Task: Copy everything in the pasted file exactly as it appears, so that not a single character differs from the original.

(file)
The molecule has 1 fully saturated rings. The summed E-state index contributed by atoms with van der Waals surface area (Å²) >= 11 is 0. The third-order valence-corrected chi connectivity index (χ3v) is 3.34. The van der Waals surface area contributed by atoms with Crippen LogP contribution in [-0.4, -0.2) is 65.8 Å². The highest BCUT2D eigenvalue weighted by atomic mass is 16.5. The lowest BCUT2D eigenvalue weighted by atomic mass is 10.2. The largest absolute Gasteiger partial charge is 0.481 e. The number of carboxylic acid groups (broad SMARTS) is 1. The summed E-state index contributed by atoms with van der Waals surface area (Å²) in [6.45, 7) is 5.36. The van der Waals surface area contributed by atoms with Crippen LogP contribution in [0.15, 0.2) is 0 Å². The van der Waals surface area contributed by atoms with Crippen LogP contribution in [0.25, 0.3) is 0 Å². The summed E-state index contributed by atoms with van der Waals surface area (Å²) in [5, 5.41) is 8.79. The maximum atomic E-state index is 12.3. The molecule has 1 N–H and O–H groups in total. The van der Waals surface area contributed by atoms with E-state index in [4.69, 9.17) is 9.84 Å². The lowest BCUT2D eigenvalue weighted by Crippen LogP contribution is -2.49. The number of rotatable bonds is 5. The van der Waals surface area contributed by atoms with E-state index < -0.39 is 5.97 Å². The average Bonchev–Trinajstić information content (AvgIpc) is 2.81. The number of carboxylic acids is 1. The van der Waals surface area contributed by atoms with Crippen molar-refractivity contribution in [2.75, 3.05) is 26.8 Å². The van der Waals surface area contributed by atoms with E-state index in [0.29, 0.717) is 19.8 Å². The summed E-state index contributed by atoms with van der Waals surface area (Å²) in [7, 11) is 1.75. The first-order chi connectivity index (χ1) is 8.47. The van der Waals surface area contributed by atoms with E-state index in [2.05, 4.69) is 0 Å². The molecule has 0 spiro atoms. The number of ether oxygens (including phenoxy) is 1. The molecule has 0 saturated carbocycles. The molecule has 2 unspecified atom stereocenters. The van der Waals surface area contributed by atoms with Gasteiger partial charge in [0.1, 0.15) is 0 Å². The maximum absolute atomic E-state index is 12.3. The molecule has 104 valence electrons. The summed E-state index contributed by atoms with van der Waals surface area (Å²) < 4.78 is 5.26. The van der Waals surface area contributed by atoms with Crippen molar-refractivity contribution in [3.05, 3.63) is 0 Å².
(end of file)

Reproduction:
The molecule has 1 fully saturated rings. The summed E-state index contributed by atoms with van der Waals surface area (Å²) >= 11 is 0. The third-order valence-corrected chi connectivity index (χ3v) is 3.34. The van der Waals surface area contributed by atoms with Crippen LogP contribution in [-0.4, -0.2) is 65.8 Å². The highest BCUT2D eigenvalue weighted by atomic mass is 16.5. The lowest BCUT2D eigenvalue weighted by atomic mass is 10.2. The largest absolute Gasteiger partial charge is 0.481 e. The number of carboxylic acid groups (broad SMARTS) is 1. The summed E-state index contributed by atoms with van der Waals surface area (Å²) in [6.45, 7) is 5.36. The van der Waals surface area contributed by atoms with Crippen LogP contribution in [0.15, 0.2) is 0 Å². The van der Waals surface area contributed by atoms with Crippen LogP contribution in [0.25, 0.3) is 0 Å². The summed E-state index contributed by atoms with van der Waals surface area (Å²) in [5, 5.41) is 8.79. The maximum atomic E-state index is 12.3. The molecule has 1 N–H and O–H groups in total. The van der Waals surface area contributed by atoms with E-state index in [4.69, 9.17) is 9.84 Å². The lowest BCUT2D eigenvalue weighted by Crippen LogP contribution is -2.49. The number of rotatable bonds is 5. The van der Waals surface area contributed by atoms with E-state index < -0.39 is 5.97 Å². The average Bonchev–Trinajstić information content (AvgIpc) is 2.81. The number of carboxylic acids is 1. The van der Waals surface area contributed by atoms with Crippen molar-refractivity contribution in [2.75, 3.05) is 26.8 Å². The van der Waals surface area contributed by atoms with E-state index in [0.29, 0.717) is 19.8 Å². The summed E-state index contributed by atoms with van der Waals surface area (Å²) in [7, 11) is 1.75. The first-order chi connectivity index (χ1) is 8.47. The van der Waals surface area contributed by atoms with E-state index in [2.05, 4.69) is 0 Å². The molecule has 0 spiro atoms. The number of ether oxygens (including phenoxy) is 1. The molecule has 0 saturated carbocycles. The molecule has 2 unspecified atom stereocenters. The van der Waals surface area contributed by atoms with Gasteiger partial charge in [0.1, 0.15) is 0 Å². The maximum absolute atomic E-state index is 12.3. The molecule has 104 valence electrons. The summed E-state index contributed by atoms with van der Waals surface area (Å²) < 4.78 is 5.26. The van der Waals surface area contributed by atoms with Crippen molar-refractivity contribution in [3.05, 3.63) is 0 Å².